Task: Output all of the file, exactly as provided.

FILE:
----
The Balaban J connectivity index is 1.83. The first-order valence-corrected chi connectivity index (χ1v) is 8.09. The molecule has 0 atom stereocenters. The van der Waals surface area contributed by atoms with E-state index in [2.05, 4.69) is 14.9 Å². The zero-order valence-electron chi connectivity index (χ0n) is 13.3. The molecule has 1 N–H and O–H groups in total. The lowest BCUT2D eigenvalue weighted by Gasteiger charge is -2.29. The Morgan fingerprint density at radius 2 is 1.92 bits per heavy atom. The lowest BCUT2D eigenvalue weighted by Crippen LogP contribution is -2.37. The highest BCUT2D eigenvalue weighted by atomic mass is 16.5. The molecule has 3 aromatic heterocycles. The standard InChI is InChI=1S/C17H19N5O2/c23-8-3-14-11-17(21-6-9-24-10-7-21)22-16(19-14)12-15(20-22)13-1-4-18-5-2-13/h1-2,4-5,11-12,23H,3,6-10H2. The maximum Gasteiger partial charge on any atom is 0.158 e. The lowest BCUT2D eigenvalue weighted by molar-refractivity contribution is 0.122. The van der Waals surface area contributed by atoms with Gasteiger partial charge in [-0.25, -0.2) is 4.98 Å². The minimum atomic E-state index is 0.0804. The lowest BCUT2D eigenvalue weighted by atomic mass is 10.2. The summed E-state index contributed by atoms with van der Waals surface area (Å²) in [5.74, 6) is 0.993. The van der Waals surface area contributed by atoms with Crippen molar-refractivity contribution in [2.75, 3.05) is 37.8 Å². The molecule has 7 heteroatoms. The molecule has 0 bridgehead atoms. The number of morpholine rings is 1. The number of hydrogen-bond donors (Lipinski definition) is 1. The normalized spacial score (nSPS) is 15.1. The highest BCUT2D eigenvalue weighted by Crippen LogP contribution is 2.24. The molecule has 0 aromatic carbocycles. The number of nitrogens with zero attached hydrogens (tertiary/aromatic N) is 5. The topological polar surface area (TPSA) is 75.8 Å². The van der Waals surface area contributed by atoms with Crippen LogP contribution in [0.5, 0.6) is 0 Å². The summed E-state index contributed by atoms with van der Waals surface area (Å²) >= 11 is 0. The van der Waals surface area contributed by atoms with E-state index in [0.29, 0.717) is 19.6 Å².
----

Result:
The Balaban J connectivity index is 1.83. The first-order valence-corrected chi connectivity index (χ1v) is 8.09. The molecule has 0 atom stereocenters. The van der Waals surface area contributed by atoms with E-state index in [2.05, 4.69) is 14.9 Å². The zero-order valence-electron chi connectivity index (χ0n) is 13.3. The molecule has 1 N–H and O–H groups in total. The lowest BCUT2D eigenvalue weighted by Gasteiger charge is -2.29. The Morgan fingerprint density at radius 2 is 1.92 bits per heavy atom. The lowest BCUT2D eigenvalue weighted by Crippen LogP contribution is -2.37. The highest BCUT2D eigenvalue weighted by atomic mass is 16.5. The molecule has 3 aromatic heterocycles. The standard InChI is InChI=1S/C17H19N5O2/c23-8-3-14-11-17(21-6-9-24-10-7-21)22-16(19-14)12-15(20-22)13-1-4-18-5-2-13/h1-2,4-5,11-12,23H,3,6-10H2. The maximum Gasteiger partial charge on any atom is 0.158 e. The lowest BCUT2D eigenvalue weighted by molar-refractivity contribution is 0.122. The van der Waals surface area contributed by atoms with Gasteiger partial charge in [-0.25, -0.2) is 4.98 Å². The minimum atomic E-state index is 0.0804. The lowest BCUT2D eigenvalue weighted by atomic mass is 10.2. The summed E-state index contributed by atoms with van der Waals surface area (Å²) in [5.74, 6) is 0.993. The van der Waals surface area contributed by atoms with Crippen molar-refractivity contribution in [2.75, 3.05) is 37.8 Å². The molecule has 7 heteroatoms. The molecule has 0 bridgehead atoms. The number of morpholine rings is 1. The number of hydrogen-bond donors (Lipinski definition) is 1. The normalized spacial score (nSPS) is 15.1. The highest BCUT2D eigenvalue weighted by Crippen LogP contribution is 2.24. The molecule has 0 aromatic carbocycles. The number of nitrogens with zero attached hydrogens (tertiary/aromatic N) is 5. The topological polar surface area (TPSA) is 75.8 Å². The van der Waals surface area contributed by atoms with Crippen LogP contribution in [0.5, 0.6) is 0 Å². The summed E-state index contributed by atoms with van der Waals surface area (Å²) >= 11 is 0. The van der Waals surface area contributed by atoms with E-state index in [0.29, 0.717) is 19.6 Å².